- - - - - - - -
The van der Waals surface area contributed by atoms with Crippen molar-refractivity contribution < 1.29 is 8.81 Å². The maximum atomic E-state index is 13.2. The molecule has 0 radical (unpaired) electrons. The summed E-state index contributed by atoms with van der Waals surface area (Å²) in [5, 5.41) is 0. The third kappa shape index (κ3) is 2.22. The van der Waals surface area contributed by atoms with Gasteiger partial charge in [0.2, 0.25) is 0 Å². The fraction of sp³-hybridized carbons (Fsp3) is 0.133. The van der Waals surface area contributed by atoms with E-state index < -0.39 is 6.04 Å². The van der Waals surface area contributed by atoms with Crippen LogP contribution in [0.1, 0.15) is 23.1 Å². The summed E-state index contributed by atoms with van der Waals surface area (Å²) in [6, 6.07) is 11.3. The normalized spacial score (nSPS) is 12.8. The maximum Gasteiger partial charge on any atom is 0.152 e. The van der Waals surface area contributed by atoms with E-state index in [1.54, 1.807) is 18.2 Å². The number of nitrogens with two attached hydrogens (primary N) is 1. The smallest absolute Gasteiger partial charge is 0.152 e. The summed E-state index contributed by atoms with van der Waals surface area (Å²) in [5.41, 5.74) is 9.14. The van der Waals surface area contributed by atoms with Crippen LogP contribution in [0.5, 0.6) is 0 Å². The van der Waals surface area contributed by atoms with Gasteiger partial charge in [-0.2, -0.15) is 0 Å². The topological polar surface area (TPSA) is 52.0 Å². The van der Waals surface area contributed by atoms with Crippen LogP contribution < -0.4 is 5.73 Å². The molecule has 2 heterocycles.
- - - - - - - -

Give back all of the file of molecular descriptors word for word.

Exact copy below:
The van der Waals surface area contributed by atoms with Crippen molar-refractivity contribution < 1.29 is 8.81 Å². The maximum atomic E-state index is 13.2. The molecule has 0 radical (unpaired) electrons. The summed E-state index contributed by atoms with van der Waals surface area (Å²) in [5, 5.41) is 0. The third kappa shape index (κ3) is 2.22. The van der Waals surface area contributed by atoms with Gasteiger partial charge in [0.2, 0.25) is 0 Å². The fraction of sp³-hybridized carbons (Fsp3) is 0.133. The van der Waals surface area contributed by atoms with E-state index < -0.39 is 6.04 Å². The van der Waals surface area contributed by atoms with Crippen LogP contribution in [0.1, 0.15) is 23.1 Å². The summed E-state index contributed by atoms with van der Waals surface area (Å²) in [6, 6.07) is 11.3. The normalized spacial score (nSPS) is 12.8. The maximum Gasteiger partial charge on any atom is 0.152 e. The van der Waals surface area contributed by atoms with E-state index in [1.54, 1.807) is 18.2 Å². The number of nitrogens with two attached hydrogens (primary N) is 1. The smallest absolute Gasteiger partial charge is 0.152 e. The summed E-state index contributed by atoms with van der Waals surface area (Å²) in [5.41, 5.74) is 9.14. The van der Waals surface area contributed by atoms with Crippen LogP contribution in [0.5, 0.6) is 0 Å². The van der Waals surface area contributed by atoms with Gasteiger partial charge in [-0.2, -0.15) is 0 Å². The topological polar surface area (TPSA) is 52.0 Å². The van der Waals surface area contributed by atoms with Crippen LogP contribution < -0.4 is 5.73 Å². The molecule has 2 heterocycles.